The Oregon Senior Games (OSG) is a collection of organized athletic events that are open for active adults, age 50 and older, and is a qualifier for ranking in the National Senior Games in Birmingham, Ala. Oregon was one of the last states to participate in this event. Going on its third year come this June, OSG continues to grow in popularity and participation numbers. With each of the previous two years having been so well received, a beneficiary has been added to this year's games: veterans.
There are 16 events in the games. Each game is highly organized with individual departments responsible for putting together its own system and facilities, under OSG as the umbrella organization, and the National Senior Games Association being the parent organization. Activities include, but are not limited to: archery, golf, a 5K run/walk, basketball, swimming, and track and field.
Hank Therien, special projects manager for Visit Bend, has worked diligently to organize and build the OSG to become the statewide success it is becoming. Growing from 500 participants the first year, and 600 the second, and OSG is expected to have 750 athletes this year. "We've been very focused on putting on a strong event. It's more about having an excuse to stay active," says Therien.
Helping one another is a general theme of Therien's. "The OSG is as much a social event as a competitive one," says Therien. This year one event will also be adding charity to its list of goals. Through sponsors, donations and fees, this year's 5K, called Sweat for Vets, will be raising money to purchase a new van that shuttles veterans from Bend to Portland Veterans Hospital. Driver and coordinator for the shuttle, Paul Dewitt, a veteran himself, as well as having served over 20 years, sees the day-to-day needs of his fellow veterans as well as the need to keep this program going. "The van runs every weekday. That's about 1,800 miles a week. You can imagine the wear and tear that can take place quickly. In many cases they don't have any way to get to their appointments. They really depend on us," says Dewitt.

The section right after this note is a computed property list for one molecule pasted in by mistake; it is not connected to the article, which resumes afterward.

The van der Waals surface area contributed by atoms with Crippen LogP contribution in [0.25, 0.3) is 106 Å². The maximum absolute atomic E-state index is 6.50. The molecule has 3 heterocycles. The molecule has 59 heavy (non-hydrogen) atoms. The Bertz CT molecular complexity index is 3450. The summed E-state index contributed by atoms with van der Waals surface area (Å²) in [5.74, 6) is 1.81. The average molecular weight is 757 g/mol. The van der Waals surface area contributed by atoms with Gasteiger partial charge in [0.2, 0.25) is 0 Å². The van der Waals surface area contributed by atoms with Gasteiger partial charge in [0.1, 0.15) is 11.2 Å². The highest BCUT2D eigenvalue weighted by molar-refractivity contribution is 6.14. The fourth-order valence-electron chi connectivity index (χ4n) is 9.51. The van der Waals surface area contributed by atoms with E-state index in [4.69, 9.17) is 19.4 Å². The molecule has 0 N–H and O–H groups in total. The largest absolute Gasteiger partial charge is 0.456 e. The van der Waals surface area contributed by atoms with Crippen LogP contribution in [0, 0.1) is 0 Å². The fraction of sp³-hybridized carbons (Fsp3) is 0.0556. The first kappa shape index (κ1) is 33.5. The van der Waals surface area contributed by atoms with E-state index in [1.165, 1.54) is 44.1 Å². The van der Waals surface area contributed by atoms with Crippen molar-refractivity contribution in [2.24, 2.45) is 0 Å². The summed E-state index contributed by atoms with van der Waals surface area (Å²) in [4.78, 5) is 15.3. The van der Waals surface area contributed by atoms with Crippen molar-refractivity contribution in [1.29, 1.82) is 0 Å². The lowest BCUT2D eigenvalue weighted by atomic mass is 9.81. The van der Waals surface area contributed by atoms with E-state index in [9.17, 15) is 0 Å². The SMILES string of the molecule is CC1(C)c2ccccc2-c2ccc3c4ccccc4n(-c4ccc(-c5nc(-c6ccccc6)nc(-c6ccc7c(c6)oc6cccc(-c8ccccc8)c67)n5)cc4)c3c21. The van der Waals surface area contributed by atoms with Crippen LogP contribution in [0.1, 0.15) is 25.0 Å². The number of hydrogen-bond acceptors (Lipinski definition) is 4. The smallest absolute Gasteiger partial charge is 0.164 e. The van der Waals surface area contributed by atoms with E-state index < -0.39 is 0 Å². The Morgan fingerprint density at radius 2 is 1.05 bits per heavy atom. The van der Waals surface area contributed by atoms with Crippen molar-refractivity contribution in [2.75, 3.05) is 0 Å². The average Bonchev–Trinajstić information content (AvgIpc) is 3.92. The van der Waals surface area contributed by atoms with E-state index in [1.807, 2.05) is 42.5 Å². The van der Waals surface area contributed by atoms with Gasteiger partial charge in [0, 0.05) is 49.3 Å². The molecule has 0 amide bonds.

Athletes from all over the state come to join in on the fun. Participants include Caye Poe, 73, and her 77-year-old husband, John Francis. Poe and Francis live in Dayton, Ore., and this year will be the second time the couple of 14 years has been registered for the event. Poe will compete in the 10K race walk, while Francis will run the 5K. Both have lived a very active life and are no strangers to athletic adventures like motorcycle racing or backpacking in Mexico. Poe laments that running no longer agrees with her hip, but that doesn't mean she can't walk. "My hip just meant that it was time to change direction. It's amazing to me that when someone can no longer do something, they just stop doing anything," she says as she brings up what it was like to attempt something new and how it can be scary. "My advice to seniors out there is to just try it! You had to learn how to feed yourself, how to walk, and how did you manage that? You took it one step at a time," she says.
Florence Latter, 92, participates in the 50 meters in the track and field events. The last two years she was the winner of the Sage Award which recognizes the most senior athlete in attendance. Latter has participated in the OSG since it started in 2014. Living in Grants Pass, Latter looks forward to this event all year long. She preaches the importance of staying active, especially at her age. "It keeps you young! If you can't run, then walk," she says. Latter believes that having events like the OSG is great motivation for fun and staying fit. "It keeps seniors up, active and out of the house. Nothing is worse than just sitting there," she says. Her daughter, Peggy Payne, who also lives in Grants Pass, comments on how this event isn't just for her mom and those like her, but rather for the family members on the sidelines as well. "Our whole family tries to get together, and when my mom crosses that finish line, it is so sweet. We all had tears in our eyes," she says, then quickly goes on to remark how the event isn't just about placing, but more about participation. "Everyone there is just so great. When competitors finish their part of the race they all turn around and cheer each other on. Everyone is just so supportive of one another. It's amazing," says Payne.
Oregon Senior Games is presented by Humana and Bend Memorial Clinic. For more information on registration and a complete list of events and times, visit the website at www.oregonseniorgames.com. To access the Disabled American Veterans' van program contact Paul Dewitt at firstname.lastname@example.org or via phone 541-647-2363.
House Bill 2320 would require adults to wear lifejackets, even on non-motorized watercraft